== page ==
Saturday, 29 October 2016
Movie Review - Doctor Strange
The latest installment in the largest film franchise of all time sees one of Marvel's lesser known characters yet again coming to life: this time, it's the ingenious sorcerer Steven Strange, portrayed by Bennedict Cumberbatch, in a new blockbuster MCU picture helmed by Scott Derrickson. Beginning as a smart yet arrogant neurosurgeon with a wealthy life and a incredible reputation, Strange's prospects are turned upside down when he finds himself in a horrific car accident that leaves his hands severely injured and barely useable. In his quest to recover and refusal to accept defeat, he finds himself eventually journeying to the Karmar-Taj compound in Nepal, becoming pulled into a world beyond everything he deemed real and an eventual mission to save it as well as himself.
Recently the MCU has been a bit of a mixed bag for me; the previous installment, Civil War, didn't really win my interests as much as it did for others, but thankfully Doctor Strange seldom feels like it is part of the shared universe without sacrificing any major franchise conventions. By this I mean, as with several other standalone MCU hits, the film never tries to consistently mention or integrate other characters into the mix just for the desperation of showing that this is an MCU movie, given that it's, again, not one of Marvel's biggest characters. Doctor Strange focuses on its own narrative from the get go and stays focused from there on, and things move at a surprisingly quick but engaging pace as the story escalates. It may be a bit too fast at first, giving little time for further character development, but it's an approach that works well for the most part.
The most notable thing about Doctor Strange from the start is of course its visual effects - as we move into the latter portions of the film and witness the titular hero truly evolve, a stronger focus on effects comes into play to depict the numerous confrontations he finds himself within. Such confrontations take place within a number of twisted realms and distorted depictions of real world landmarks, influenced by the powers of the heroes and villains, which ends up forming an Inception-esque series of set pieces that are notably impressive in 3D - and especially in IMAX. The talent behind these effects is evident when you realise how seamlessly each actor is integrated into them; the shifts between physical and CGI shots are far from jarring and flow beautifully, making said set pieces all the more entertaining and engaging. Aesthetics aside, the fact that the general fight choreography in most battle scenes is equally as impressive and fast paced keeps these scenes enjoyable outside of just staring at pretty graphics.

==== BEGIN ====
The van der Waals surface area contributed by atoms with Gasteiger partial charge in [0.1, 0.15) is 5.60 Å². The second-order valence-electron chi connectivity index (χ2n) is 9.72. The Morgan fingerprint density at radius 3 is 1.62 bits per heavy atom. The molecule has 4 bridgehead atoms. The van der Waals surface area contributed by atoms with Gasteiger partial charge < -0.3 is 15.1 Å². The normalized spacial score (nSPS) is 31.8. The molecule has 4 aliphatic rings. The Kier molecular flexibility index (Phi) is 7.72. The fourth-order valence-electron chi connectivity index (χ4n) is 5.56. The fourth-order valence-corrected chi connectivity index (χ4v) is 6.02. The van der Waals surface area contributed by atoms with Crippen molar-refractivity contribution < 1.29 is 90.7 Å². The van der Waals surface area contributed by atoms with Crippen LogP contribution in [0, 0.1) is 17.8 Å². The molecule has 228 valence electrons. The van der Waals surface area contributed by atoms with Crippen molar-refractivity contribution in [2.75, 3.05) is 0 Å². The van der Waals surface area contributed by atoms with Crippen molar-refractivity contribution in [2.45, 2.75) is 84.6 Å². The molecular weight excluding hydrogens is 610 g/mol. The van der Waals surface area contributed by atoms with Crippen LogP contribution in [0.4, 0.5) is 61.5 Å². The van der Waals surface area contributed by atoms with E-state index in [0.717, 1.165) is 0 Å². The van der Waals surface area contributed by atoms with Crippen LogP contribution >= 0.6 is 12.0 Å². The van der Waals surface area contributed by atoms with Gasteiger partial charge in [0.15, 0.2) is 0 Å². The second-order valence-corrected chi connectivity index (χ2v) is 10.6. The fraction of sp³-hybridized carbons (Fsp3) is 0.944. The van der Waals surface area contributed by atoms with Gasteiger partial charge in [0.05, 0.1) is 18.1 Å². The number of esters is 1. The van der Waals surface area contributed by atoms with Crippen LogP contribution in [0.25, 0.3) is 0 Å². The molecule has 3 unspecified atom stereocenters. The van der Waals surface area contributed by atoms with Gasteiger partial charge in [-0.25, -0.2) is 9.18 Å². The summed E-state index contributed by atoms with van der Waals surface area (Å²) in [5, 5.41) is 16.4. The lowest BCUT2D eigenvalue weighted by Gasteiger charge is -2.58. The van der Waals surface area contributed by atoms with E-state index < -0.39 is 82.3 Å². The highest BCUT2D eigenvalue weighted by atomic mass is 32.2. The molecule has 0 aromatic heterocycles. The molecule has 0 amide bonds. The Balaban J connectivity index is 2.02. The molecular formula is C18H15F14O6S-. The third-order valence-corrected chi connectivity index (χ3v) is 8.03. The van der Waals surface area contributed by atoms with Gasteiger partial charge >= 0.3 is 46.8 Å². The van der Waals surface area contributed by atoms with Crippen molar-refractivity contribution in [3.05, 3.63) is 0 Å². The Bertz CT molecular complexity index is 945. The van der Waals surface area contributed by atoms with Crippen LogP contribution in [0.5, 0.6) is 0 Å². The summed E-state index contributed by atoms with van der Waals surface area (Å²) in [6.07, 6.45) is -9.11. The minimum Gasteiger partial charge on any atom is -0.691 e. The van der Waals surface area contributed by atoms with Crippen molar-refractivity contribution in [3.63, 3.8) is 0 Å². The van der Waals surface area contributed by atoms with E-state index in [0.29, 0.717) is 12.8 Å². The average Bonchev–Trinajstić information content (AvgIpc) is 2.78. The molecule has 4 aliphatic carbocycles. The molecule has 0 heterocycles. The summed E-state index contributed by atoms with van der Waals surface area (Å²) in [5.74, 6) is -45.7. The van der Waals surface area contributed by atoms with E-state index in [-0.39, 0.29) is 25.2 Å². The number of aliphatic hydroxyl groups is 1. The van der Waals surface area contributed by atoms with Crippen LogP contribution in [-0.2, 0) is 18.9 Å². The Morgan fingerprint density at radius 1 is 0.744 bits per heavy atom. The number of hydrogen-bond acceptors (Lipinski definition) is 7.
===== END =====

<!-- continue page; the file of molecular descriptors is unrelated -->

Bennedict Cumberbatch arguably shines in the titular role, with a confident, witty, and fittingly heroic performance - this blend of humour and substance translates to several other key characters, notably Tilda Swinton as The Ancient One, Chiwetel Ejiofor as Karl, and Tilda Swinton as the Ancient One. Perhaps, as is the flaw with many MCU films (and even modern blockbusters to be honest), unwanted humour may sometimes spring up only to kill the atmosphere of an effective scene, but the overall tone of the script is thankfully inviting for a large demographic and never sinks into something too menacing or dark. As a villain, Mads Mikkelsen provides a strong effort and yields great results, despite a somewhat underwritten role, though such lack of development can't compare to the general uninteresting persona of love interest Christine Palmer (Rachel McAdams), who is decent enough as a general character, but the romance between her and Strange is arguably forced to a point where it seems like the director really did not want it in there.
Overall, you can safely call this another new hit in the MCU, boasting a solid script, directed confidently by Scott Derrickson, and brought to life with talented, passionate actors and a dazzling array of visual effects. The key flaws come in the form of aforementioned character setbacks, yet also an effective yet very abrupt climax that ends an otherwise superb finale in a slightly disappointing fashion. Still, the clever amount of ideas placed into the film are admirable to say the least, and it makes for a refreshing superhero origin story and a great watch all round.